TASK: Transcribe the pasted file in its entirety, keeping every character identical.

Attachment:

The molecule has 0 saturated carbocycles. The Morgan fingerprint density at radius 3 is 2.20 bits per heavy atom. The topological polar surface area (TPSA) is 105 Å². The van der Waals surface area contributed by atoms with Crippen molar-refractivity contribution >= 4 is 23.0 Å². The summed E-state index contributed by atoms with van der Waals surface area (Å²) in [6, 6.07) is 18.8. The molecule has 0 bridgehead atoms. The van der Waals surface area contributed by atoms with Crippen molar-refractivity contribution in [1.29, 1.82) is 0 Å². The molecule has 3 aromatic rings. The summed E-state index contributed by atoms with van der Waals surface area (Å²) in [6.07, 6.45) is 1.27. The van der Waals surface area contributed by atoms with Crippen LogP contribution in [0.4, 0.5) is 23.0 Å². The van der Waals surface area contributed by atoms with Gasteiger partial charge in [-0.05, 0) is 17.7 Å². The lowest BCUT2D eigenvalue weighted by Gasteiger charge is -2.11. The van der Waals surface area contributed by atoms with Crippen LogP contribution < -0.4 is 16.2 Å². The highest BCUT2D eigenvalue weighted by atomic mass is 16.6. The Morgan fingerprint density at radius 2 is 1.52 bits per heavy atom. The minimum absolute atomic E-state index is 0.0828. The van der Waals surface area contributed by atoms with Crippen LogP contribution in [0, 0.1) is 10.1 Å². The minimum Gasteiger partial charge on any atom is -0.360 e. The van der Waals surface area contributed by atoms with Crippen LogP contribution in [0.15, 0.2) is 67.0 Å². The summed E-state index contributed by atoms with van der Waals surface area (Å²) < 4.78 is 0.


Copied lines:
The molecule has 0 saturated carbocycles. The Morgan fingerprint density at radius 3 is 2.20 bits per heavy atom. The topological polar surface area (TPSA) is 105 Å². The van der Waals surface area contributed by atoms with Crippen molar-refractivity contribution >= 4 is 23.0 Å². The summed E-state index contributed by atoms with van der Waals surface area (Å²) in [6, 6.07) is 18.8. The molecule has 0 bridgehead atoms. The van der Waals surface area contributed by atoms with Crippen molar-refractivity contribution in [1.29, 1.82) is 0 Å². The molecule has 3 aromatic rings. The summed E-state index contributed by atoms with van der Waals surface area (Å²) in [6.07, 6.45) is 1.27. The van der Waals surface area contributed by atoms with Crippen LogP contribution in [0.4, 0.5) is 23.0 Å². The van der Waals surface area contributed by atoms with Gasteiger partial charge in [-0.05, 0) is 17.7 Å². The lowest BCUT2D eigenvalue weighted by Gasteiger charge is -2.11. The van der Waals surface area contributed by atoms with Crippen LogP contribution < -0.4 is 16.2 Å². The highest BCUT2D eigenvalue weighted by atomic mass is 16.6. The Morgan fingerprint density at radius 2 is 1.52 bits per heavy atom. The minimum absolute atomic E-state index is 0.0828. The van der Waals surface area contributed by atoms with Crippen LogP contribution in [0, 0.1) is 10.1 Å². The minimum Gasteiger partial charge on any atom is -0.360 e. The van der Waals surface area contributed by atoms with Crippen LogP contribution in [0.15, 0.2) is 67.0 Å². The summed E-state index contributed by atoms with van der Waals surface area (Å²) < 4.78 is 0.